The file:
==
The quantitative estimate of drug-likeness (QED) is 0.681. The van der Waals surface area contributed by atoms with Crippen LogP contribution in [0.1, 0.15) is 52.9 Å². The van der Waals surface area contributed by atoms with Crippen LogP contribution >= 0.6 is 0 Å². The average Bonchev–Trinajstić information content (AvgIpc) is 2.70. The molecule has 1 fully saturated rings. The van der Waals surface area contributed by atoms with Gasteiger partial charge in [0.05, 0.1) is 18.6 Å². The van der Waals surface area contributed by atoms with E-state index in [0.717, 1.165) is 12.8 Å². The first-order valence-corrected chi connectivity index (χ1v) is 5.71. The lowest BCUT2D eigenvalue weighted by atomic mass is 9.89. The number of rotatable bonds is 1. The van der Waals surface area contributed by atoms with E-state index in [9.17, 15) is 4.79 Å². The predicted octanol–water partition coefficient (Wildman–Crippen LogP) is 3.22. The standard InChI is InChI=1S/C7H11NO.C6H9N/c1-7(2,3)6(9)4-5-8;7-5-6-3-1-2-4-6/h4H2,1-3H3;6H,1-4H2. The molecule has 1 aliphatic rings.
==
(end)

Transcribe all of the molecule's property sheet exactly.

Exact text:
The quantitative estimate of drug-likeness (QED) is 0.681. The van der Waals surface area contributed by atoms with Crippen LogP contribution in [0.1, 0.15) is 52.9 Å². The van der Waals surface area contributed by atoms with Crippen LogP contribution >= 0.6 is 0 Å². The average Bonchev–Trinajstić information content (AvgIpc) is 2.70. The molecule has 1 fully saturated rings. The van der Waals surface area contributed by atoms with Gasteiger partial charge in [0.05, 0.1) is 18.6 Å². The van der Waals surface area contributed by atoms with E-state index in [0.717, 1.165) is 12.8 Å². The first-order valence-corrected chi connectivity index (χ1v) is 5.71. The lowest BCUT2D eigenvalue weighted by atomic mass is 9.89. The number of rotatable bonds is 1. The van der Waals surface area contributed by atoms with E-state index in [9.17, 15) is 4.79 Å². The predicted octanol–water partition coefficient (Wildman–Crippen LogP) is 3.22. The standard InChI is InChI=1S/C7H11NO.C6H9N/c1-7(2,3)6(9)4-5-8;7-5-6-3-1-2-4-6/h4H2,1-3H3;6H,1-4H2. The molecule has 1 aliphatic rings.